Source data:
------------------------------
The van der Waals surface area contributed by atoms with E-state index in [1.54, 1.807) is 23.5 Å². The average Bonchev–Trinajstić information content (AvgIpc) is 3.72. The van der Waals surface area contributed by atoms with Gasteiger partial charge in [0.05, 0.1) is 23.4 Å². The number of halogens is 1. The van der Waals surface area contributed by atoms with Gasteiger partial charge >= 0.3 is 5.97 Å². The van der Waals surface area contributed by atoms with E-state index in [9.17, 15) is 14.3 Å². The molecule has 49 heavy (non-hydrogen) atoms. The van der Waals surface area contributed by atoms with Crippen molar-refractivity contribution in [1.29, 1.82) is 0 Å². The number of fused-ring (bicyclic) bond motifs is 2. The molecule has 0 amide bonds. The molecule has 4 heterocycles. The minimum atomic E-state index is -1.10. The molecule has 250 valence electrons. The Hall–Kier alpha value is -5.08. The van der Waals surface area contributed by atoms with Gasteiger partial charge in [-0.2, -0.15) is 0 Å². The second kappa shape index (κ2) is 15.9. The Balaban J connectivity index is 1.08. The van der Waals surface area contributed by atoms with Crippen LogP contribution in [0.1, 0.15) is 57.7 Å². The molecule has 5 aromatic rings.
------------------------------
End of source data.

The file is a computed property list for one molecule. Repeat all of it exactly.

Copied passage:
The van der Waals surface area contributed by atoms with E-state index in [1.54, 1.807) is 23.5 Å². The average Bonchev–Trinajstić information content (AvgIpc) is 3.72. The van der Waals surface area contributed by atoms with Gasteiger partial charge in [0.05, 0.1) is 23.4 Å². The number of halogens is 1. The van der Waals surface area contributed by atoms with Gasteiger partial charge >= 0.3 is 5.97 Å². The van der Waals surface area contributed by atoms with E-state index in [9.17, 15) is 14.3 Å². The molecule has 49 heavy (non-hydrogen) atoms. The van der Waals surface area contributed by atoms with Crippen molar-refractivity contribution in [1.29, 1.82) is 0 Å². The number of fused-ring (bicyclic) bond motifs is 2. The molecule has 0 amide bonds. The molecule has 4 heterocycles. The minimum atomic E-state index is -1.10. The molecule has 250 valence electrons. The Hall–Kier alpha value is -5.08. The van der Waals surface area contributed by atoms with Gasteiger partial charge in [-0.2, -0.15) is 0 Å². The second kappa shape index (κ2) is 15.9. The Balaban J connectivity index is 1.08. The van der Waals surface area contributed by atoms with Crippen LogP contribution in [0.1, 0.15) is 57.7 Å². The molecule has 5 aromatic rings.